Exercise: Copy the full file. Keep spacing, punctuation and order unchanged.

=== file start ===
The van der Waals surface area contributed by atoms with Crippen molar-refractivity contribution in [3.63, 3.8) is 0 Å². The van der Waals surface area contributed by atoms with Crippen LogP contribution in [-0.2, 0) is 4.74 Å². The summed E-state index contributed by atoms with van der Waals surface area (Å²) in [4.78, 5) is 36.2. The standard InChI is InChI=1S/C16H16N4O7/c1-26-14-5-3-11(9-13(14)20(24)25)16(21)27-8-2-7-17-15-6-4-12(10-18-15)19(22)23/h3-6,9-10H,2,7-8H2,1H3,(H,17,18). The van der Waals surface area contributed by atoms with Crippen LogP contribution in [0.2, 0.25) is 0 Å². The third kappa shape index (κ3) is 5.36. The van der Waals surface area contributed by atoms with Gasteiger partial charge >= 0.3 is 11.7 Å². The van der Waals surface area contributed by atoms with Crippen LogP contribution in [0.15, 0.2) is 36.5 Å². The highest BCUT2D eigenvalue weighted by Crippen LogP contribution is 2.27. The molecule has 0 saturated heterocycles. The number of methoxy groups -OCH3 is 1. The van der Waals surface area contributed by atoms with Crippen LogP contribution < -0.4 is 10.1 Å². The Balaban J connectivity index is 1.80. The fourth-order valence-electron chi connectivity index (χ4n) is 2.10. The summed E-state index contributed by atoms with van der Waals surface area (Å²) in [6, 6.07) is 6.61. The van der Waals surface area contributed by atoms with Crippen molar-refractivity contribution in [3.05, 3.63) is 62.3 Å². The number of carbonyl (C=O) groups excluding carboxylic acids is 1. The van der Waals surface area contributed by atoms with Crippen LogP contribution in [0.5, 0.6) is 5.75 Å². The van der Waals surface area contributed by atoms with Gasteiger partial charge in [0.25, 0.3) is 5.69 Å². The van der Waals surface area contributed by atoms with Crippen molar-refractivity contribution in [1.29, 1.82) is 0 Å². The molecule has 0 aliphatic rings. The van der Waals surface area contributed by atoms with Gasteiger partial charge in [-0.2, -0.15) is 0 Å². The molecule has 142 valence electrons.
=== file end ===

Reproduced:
The van der Waals surface area contributed by atoms with Crippen molar-refractivity contribution in [3.63, 3.8) is 0 Å². The van der Waals surface area contributed by atoms with Crippen LogP contribution in [-0.2, 0) is 4.74 Å². The summed E-state index contributed by atoms with van der Waals surface area (Å²) in [4.78, 5) is 36.2. The standard InChI is InChI=1S/C16H16N4O7/c1-26-14-5-3-11(9-13(14)20(24)25)16(21)27-8-2-7-17-15-6-4-12(10-18-15)19(22)23/h3-6,9-10H,2,7-8H2,1H3,(H,17,18). The van der Waals surface area contributed by atoms with Crippen LogP contribution in [0.2, 0.25) is 0 Å². The third kappa shape index (κ3) is 5.36. The van der Waals surface area contributed by atoms with Gasteiger partial charge >= 0.3 is 11.7 Å². The van der Waals surface area contributed by atoms with Crippen LogP contribution in [0.15, 0.2) is 36.5 Å². The highest BCUT2D eigenvalue weighted by Crippen LogP contribution is 2.27. The molecule has 0 saturated heterocycles. The number of methoxy groups -OCH3 is 1. The van der Waals surface area contributed by atoms with Crippen LogP contribution < -0.4 is 10.1 Å². The Balaban J connectivity index is 1.80. The fourth-order valence-electron chi connectivity index (χ4n) is 2.10. The summed E-state index contributed by atoms with van der Waals surface area (Å²) in [6, 6.07) is 6.61. The van der Waals surface area contributed by atoms with Crippen molar-refractivity contribution in [3.05, 3.63) is 62.3 Å². The number of carbonyl (C=O) groups excluding carboxylic acids is 1. The van der Waals surface area contributed by atoms with Crippen LogP contribution in [0.5, 0.6) is 5.75 Å². The van der Waals surface area contributed by atoms with Gasteiger partial charge in [0.25, 0.3) is 5.69 Å². The van der Waals surface area contributed by atoms with Crippen molar-refractivity contribution in [1.29, 1.82) is 0 Å². The molecule has 0 aliphatic rings. The van der Waals surface area contributed by atoms with Gasteiger partial charge in [-0.2, -0.15) is 0 Å². The molecule has 142 valence electrons.